Tuesday, September 26, 2017
Modeled after actress Audrey Hepburn, Sophia is the brainchild of former Walt Disney Imagineering Senior Designer Dr. David Hanson, who founded and now serves as Chief Executive Officer of Hanson Robotics Ltd. According to the Hong Kong-based company, the lifelike robots feature patented nanotech skin that closely resembles human skin and proprietary motor control systems that can mimic human emotions.
Commercial applications for robots like Sophia include promoting products and services in retail stores, auto showrooms and banks, as well as guiding customers in hotels or shopping complexes, Hanson noted. To create a truly humanlike interactive experience, each robot comes equipped with Hanson's AI software, MindCloud, which has the capacity to ingest emotional, conversational and visual data.
Another company working to bridge the virtual world with next-generation commercial applications is Alpharetta, Ga.-based Bridge2 Solutions. On Sept. 20, Bridg2 unveiled Points Pal, the first voice-activated experience for rewards programs that is compatible with multiple virtual assistants, according to the company.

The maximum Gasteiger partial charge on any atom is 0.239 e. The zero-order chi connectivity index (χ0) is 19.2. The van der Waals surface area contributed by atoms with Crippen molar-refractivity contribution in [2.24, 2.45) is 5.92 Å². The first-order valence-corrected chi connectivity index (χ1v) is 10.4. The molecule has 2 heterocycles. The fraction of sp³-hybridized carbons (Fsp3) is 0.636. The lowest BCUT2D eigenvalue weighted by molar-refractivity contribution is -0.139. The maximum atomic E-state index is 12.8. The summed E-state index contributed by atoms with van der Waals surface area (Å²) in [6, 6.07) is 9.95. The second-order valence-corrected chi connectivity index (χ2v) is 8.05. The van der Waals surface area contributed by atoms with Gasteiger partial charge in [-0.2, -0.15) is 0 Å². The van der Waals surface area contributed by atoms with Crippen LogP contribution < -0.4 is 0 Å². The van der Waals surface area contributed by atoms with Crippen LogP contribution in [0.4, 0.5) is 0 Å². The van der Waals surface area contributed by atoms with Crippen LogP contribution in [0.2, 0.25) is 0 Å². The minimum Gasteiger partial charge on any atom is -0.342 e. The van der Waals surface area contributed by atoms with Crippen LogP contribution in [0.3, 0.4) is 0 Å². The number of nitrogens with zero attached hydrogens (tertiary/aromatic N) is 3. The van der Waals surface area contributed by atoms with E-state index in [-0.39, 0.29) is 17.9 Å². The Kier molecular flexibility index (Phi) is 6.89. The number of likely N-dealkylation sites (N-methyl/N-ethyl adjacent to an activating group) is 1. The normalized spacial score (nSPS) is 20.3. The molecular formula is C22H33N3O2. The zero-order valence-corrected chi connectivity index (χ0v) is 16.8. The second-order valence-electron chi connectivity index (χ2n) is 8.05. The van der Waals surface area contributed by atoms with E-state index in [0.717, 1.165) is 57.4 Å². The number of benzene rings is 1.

The patent-pending program allows reward members from thousands of loyalty and incentive programs to give voice commands to Alexa, Siri, Google Home and other voice recognition platforms to check current rewards point balances, redeem rewards and track loyalty program purchase activities.
To engage the program, users simply say "Open Points Pal." Actions can then be completed on the same device or on another device, such as a mobile phone or tablet device, the company noted.
"Points Pal future enhancements will include streamlining the voice commands to deliver the equivalent of a 'one-click purchase' and having the voice activated devices present personalized recommendations based on prior purchase behavior with rewards currencies," said Larry Wine, Chief Commercial Officer at Bridge2.
As technology accelerates, human displacement by automation has raised concerns, especially in business sectors, such as banking, where downsizing has already occurred. Research by McKinsey & Co. has shown that technologies could automate 45 percent of the activities people are paid to perform and that about 60 percent of all occupations could automate 30 percent or more of their constituent activities. However, there is an economic upside to automation. Based on scenario modeling, McKinsey estimates automation could raise productivity growth globally by 0.8 to 1.4 percent annually.
A McKinsey chart titled The technical feasibility for automation in the U.S. illustrates the market potential for automation in various industries. In a footnote, it mentions five factors involved with the adoption of automated processes: technical feasibility; costs to automate; the relative scarcity, skills and cost of workers who could perform the activity; benefits of automation beyond labor-cost substitution; and regulatory and social-acceptance considerations.
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